PGT Silicon Lithium (SILI) Detector (A Solid State Spectrometer)
X-rays interact with silicon crystals (a semiconductor) to produce
electron and hole pairs. The number of such pairs is proprotional to
the energy of the interacting radiation. By converting the resulting
charge into a voltage pulse whose amplitude is proportional to the
X-ray energy, a sequence of detected X-rays can be transformed into a
spectrum of counts vs. energy (thereby forming an energy-dispersive
spectrometer. Our Si(Li) detector converts incoming X-rays into
electron-hole pairs at a rate of one pair for each 3.8 eV of initial
energy. The crystal is thick enough to capture virtually 100% of the
X-rays in the energy range of interest. The actual quantum efficiency
vs. energy may be calculated from X-ray absorption data.
The single crystal measures 3.5 mm thick and has an active diameter of
5.8 mm, yielding an active area of 26.4 mm^2. This crystal is housed
in a vacuum enclosure and is cooled to cryogenic temperatures by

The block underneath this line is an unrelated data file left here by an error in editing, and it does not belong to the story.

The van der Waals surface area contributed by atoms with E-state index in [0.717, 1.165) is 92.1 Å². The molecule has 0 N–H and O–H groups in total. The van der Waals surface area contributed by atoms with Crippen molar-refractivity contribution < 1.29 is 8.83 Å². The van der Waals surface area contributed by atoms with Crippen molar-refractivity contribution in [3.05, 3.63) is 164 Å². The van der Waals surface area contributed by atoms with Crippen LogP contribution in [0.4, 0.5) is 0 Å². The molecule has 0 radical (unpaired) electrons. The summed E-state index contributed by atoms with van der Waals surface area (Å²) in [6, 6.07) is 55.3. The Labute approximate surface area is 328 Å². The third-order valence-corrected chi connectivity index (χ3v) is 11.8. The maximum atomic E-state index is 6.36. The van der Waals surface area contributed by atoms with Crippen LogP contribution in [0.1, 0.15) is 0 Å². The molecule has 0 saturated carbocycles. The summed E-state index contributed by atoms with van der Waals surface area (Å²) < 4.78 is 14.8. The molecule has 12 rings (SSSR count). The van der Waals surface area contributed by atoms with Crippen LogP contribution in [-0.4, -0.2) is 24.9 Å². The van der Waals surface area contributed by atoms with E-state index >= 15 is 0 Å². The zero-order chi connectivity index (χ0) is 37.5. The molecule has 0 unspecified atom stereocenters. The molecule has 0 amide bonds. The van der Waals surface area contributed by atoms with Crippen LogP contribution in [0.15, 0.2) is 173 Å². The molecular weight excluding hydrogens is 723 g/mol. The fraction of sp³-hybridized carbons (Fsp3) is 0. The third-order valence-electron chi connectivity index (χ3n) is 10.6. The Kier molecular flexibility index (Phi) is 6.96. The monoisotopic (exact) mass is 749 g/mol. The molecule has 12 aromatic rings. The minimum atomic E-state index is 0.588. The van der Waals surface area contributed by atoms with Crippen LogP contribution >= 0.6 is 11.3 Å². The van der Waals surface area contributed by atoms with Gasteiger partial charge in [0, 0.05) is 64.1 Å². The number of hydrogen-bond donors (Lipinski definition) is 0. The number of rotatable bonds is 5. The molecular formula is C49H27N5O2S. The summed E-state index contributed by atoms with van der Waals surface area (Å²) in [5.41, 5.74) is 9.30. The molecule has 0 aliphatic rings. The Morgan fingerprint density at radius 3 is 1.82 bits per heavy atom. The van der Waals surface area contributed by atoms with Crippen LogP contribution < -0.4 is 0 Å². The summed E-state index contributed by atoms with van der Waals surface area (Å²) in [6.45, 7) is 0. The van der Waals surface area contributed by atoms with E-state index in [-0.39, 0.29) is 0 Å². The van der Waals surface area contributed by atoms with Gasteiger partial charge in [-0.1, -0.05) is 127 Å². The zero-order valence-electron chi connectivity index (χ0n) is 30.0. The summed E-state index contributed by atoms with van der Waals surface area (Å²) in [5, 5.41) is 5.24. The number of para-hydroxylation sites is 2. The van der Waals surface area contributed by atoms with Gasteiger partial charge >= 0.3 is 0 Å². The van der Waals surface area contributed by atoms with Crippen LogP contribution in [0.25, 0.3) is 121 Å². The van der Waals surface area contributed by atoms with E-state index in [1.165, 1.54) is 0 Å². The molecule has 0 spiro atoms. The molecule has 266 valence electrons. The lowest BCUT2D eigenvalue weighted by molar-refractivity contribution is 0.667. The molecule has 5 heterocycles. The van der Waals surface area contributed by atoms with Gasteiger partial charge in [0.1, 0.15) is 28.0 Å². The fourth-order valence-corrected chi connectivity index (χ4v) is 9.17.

liquid nitrogen. A 7.5 liter dewar holds enough liquid nitrogen to
last a week. A long tube extends out from the dewar and main housing,
with the detector located behind a beryllium foil window located on
the side of the tube near its end. This arrangement allows the
detector to be attached to one of our calibration chambers (also under
vacuum). A stepping motor moves the Si(Li) detector in and out of the
X-ray beam, providing an absolute calibration of intensity vs. energy.
This same beam can then be used to irradiate a CCD for calibration.
Apertures of known size restrict the flux of X-rays reaching the
Si(Li) detector and the CCD.
A bias voltage of typically 600 V is applied to the Si(Li) crystal
to sweep electrons toward a contact at the rear of the crystal. An
FET (field-effect transistor) preamp located just behind the crystal
converts the charge generated by a detected X-ray photon into a
voltage step which is in turn transformed by an Aptek Model 6300
Spectroscopy Amp into a voltage pulse whose amplitude is proportional
to the energy of the X-ray. These pulses are received by a Canberra
Series 35 Multichannel Analyzer (MCA), which accumulates a series of
pulses during an exposure time window to create a pulse-height
spectrum of the detected X-rays.
The liquid nitrogen cooling is necessary to lower the noise generated
by the FET. In operation, the spectra are virtually free of noise in the
energy range of interest.
Data Base Structure for SiLi Detector
(ACIS MEMO# 105) TI HLM
CCD Instrument Page
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